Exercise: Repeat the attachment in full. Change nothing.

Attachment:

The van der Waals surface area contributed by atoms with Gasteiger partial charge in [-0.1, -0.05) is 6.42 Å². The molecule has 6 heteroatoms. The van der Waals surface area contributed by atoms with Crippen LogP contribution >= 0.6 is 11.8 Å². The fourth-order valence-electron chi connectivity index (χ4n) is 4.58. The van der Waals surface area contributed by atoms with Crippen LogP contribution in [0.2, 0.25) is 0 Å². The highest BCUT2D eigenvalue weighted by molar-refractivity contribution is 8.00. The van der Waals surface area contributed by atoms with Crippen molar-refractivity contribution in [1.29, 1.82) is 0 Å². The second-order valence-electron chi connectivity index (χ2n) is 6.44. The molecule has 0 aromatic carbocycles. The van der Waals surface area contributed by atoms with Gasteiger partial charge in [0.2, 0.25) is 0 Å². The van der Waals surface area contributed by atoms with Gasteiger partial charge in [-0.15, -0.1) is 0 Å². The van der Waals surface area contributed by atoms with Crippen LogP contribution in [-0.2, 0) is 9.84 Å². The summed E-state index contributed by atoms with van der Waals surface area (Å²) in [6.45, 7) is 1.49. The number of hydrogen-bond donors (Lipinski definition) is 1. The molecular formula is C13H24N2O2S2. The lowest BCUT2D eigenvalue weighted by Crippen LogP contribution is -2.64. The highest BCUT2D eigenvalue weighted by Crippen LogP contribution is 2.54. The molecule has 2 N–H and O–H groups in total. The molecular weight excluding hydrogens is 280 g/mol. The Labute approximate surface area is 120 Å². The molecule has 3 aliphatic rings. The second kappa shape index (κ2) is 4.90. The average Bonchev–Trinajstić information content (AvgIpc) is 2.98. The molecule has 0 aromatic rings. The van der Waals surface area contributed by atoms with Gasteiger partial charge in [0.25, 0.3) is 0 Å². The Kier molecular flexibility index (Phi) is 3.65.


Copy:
The van der Waals surface area contributed by atoms with Gasteiger partial charge in [-0.1, -0.05) is 6.42 Å². The molecule has 6 heteroatoms. The van der Waals surface area contributed by atoms with Crippen LogP contribution >= 0.6 is 11.8 Å². The fourth-order valence-electron chi connectivity index (χ4n) is 4.58. The van der Waals surface area contributed by atoms with Crippen LogP contribution in [0.2, 0.25) is 0 Å². The highest BCUT2D eigenvalue weighted by molar-refractivity contribution is 8.00. The van der Waals surface area contributed by atoms with Crippen molar-refractivity contribution in [1.29, 1.82) is 0 Å². The second-order valence-electron chi connectivity index (χ2n) is 6.44. The molecule has 0 aromatic carbocycles. The van der Waals surface area contributed by atoms with Gasteiger partial charge in [0.2, 0.25) is 0 Å². The van der Waals surface area contributed by atoms with Gasteiger partial charge in [-0.15, -0.1) is 0 Å². The van der Waals surface area contributed by atoms with Crippen LogP contribution in [-0.2, 0) is 9.84 Å². The summed E-state index contributed by atoms with van der Waals surface area (Å²) in [6.45, 7) is 1.49. The number of hydrogen-bond donors (Lipinski definition) is 1. The molecular formula is C13H24N2O2S2. The lowest BCUT2D eigenvalue weighted by Crippen LogP contribution is -2.64. The highest BCUT2D eigenvalue weighted by Crippen LogP contribution is 2.54. The molecule has 2 N–H and O–H groups in total. The molecular weight excluding hydrogens is 280 g/mol. The Labute approximate surface area is 120 Å². The molecule has 3 aliphatic rings. The second kappa shape index (κ2) is 4.90. The average Bonchev–Trinajstić information content (AvgIpc) is 2.98. The molecule has 0 aromatic rings. The van der Waals surface area contributed by atoms with Gasteiger partial charge in [0.25, 0.3) is 0 Å². The Kier molecular flexibility index (Phi) is 3.65.